The itch mite does not have the same habits as the body louse. The body louse lives in the clothing and feeds on the body, but the itch mite lives in the body under the skin. Any infestation of clothing or bedding by the itch mite is accidental. Only about 3 per cent of all cases are infested from clothing or bedding.
The itch mite tunnels under the skin. If the skin is cleaned and is free from crusting and secondary infection the little spots of invasion can be seen. The female mite burrows into the skin through the hair follicles and travels along a tunnel, which she creates. At the inner end of the tunnel she lays her eggs. After three to five days the eggs hatch, and the larvae burrow along new tunnels or come out of the old one.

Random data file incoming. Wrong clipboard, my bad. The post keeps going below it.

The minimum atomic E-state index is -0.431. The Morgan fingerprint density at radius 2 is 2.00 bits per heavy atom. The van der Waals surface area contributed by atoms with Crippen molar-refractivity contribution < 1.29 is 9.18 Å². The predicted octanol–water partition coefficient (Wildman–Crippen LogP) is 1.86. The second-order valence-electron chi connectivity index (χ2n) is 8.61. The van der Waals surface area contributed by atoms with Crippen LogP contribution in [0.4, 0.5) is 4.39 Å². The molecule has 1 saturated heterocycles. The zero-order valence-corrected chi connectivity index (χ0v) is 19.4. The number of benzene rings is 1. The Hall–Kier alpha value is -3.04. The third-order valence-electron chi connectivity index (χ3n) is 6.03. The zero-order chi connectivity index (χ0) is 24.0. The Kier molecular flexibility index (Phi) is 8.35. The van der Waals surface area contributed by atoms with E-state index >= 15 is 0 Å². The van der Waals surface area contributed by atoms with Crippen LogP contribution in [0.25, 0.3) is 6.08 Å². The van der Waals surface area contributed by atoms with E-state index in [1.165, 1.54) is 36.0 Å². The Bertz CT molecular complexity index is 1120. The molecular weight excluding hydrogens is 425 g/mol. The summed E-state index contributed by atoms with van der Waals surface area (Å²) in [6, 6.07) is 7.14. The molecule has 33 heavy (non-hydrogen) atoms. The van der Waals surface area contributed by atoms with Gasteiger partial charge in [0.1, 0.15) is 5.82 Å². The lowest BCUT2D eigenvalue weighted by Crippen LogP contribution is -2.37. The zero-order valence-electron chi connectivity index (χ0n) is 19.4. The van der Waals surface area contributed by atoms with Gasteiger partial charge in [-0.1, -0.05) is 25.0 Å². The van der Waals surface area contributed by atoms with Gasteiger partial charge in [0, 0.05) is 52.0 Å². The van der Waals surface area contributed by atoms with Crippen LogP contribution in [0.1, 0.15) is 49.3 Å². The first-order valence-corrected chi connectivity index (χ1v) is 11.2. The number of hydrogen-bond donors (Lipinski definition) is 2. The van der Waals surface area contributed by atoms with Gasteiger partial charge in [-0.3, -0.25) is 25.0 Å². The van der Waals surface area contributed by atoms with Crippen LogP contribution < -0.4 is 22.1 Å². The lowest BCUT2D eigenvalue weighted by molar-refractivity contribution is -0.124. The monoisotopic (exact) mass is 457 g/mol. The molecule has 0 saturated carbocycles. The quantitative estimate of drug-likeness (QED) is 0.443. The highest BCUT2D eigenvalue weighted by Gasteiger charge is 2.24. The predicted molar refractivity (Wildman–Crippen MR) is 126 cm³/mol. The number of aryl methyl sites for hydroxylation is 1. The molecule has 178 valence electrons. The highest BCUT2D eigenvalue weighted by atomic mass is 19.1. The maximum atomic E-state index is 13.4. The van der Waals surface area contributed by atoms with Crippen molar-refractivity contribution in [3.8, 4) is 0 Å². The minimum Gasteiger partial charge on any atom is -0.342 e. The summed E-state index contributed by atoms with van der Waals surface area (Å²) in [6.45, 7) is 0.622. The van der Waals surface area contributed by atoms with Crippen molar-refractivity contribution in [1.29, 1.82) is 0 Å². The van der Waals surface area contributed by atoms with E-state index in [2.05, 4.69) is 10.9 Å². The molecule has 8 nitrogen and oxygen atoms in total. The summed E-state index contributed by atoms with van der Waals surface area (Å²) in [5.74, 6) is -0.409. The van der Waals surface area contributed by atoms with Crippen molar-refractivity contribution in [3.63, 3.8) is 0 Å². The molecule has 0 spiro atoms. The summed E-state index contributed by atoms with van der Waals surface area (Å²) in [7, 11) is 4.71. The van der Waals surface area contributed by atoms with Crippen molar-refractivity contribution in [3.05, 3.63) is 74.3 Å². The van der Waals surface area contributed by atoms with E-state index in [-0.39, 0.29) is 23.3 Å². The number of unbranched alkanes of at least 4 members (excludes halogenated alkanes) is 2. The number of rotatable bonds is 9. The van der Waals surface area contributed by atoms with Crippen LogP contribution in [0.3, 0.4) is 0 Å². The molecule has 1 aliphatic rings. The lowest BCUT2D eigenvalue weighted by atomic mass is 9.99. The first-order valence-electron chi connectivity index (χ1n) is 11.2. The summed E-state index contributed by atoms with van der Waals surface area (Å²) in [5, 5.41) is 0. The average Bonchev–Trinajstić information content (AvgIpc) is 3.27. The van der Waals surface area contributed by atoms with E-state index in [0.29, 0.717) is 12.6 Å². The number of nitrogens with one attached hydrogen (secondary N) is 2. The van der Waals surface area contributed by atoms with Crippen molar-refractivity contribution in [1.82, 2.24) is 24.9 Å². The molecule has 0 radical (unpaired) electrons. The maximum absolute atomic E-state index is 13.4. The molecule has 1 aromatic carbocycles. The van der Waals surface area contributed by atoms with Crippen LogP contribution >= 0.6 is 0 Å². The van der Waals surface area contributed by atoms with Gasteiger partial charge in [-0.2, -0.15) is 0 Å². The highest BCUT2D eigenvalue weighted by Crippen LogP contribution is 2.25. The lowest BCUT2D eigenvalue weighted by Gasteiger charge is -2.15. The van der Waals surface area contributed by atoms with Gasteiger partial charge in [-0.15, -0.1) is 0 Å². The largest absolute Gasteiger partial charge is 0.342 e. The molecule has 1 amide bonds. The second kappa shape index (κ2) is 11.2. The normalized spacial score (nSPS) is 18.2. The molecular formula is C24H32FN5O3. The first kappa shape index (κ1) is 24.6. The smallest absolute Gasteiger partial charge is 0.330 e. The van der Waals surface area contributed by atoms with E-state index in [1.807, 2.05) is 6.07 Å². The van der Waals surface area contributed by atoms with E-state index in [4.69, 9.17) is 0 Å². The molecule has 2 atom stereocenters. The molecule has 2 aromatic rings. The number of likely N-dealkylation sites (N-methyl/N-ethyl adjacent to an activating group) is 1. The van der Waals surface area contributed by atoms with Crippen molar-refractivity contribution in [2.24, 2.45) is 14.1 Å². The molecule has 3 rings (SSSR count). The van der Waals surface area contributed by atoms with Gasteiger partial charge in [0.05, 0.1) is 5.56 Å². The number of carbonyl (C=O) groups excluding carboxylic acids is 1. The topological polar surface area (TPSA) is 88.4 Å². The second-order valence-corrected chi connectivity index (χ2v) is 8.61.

During World War II several new treatments were developed for scabies. Emulsion of benzyl benzoate, 23 per cent, is most frequently used. Several proprietary preparations like Kwell and Eurax embody this principle. After the body has been thoroughly scrubbed with hot water, the emulsion is applied with a brush or with an insecticide gun and the whole body is covered from the neck down. The emulsion is allowed to dry, and then after ten or fifteen minutes a second application is painted on. The patient then puts on his clothing and refrains from bathing for twenty-four hours. Then he is given another painting with the benzyl benzoate emulsion. After a second twenty-four-hour period he is instructed to bathe and put on all clean clothing. If these instructions are carried out carefully 95 per cent of patients are cured. The failures are given another course of treatment. The ointment called Gammexane, which is hexachlorocyclohexane, is also used effectively against scabies. The new treatments tend to replace the older use of sulphur ointment, pyrethrum ointment, and rotenone ointment.